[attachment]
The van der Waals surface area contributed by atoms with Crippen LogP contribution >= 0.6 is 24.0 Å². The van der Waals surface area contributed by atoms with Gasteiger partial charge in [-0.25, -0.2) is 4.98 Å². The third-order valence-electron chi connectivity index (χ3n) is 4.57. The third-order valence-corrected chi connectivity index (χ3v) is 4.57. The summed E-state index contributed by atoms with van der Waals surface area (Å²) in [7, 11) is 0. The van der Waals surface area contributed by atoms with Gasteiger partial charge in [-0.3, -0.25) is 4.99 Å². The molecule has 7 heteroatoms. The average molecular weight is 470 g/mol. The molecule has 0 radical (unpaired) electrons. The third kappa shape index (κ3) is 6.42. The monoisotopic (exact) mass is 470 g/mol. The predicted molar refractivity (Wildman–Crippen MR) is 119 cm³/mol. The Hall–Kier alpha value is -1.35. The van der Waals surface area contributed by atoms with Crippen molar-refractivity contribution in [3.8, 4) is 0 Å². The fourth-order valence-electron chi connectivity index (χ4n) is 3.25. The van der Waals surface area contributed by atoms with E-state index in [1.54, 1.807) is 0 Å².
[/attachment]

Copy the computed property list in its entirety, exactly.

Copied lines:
The van der Waals surface area contributed by atoms with Crippen LogP contribution >= 0.6 is 24.0 Å². The van der Waals surface area contributed by atoms with Gasteiger partial charge in [-0.25, -0.2) is 4.98 Å². The third-order valence-electron chi connectivity index (χ3n) is 4.57. The third-order valence-corrected chi connectivity index (χ3v) is 4.57. The summed E-state index contributed by atoms with van der Waals surface area (Å²) in [7, 11) is 0. The van der Waals surface area contributed by atoms with Gasteiger partial charge in [-0.3, -0.25) is 4.99 Å². The molecule has 7 heteroatoms. The average molecular weight is 470 g/mol. The molecule has 0 radical (unpaired) electrons. The third kappa shape index (κ3) is 6.42. The monoisotopic (exact) mass is 470 g/mol. The predicted molar refractivity (Wildman–Crippen MR) is 119 cm³/mol. The Hall–Kier alpha value is -1.35. The van der Waals surface area contributed by atoms with Crippen molar-refractivity contribution in [3.8, 4) is 0 Å². The fourth-order valence-electron chi connectivity index (χ4n) is 3.25. The van der Waals surface area contributed by atoms with E-state index in [1.54, 1.807) is 0 Å².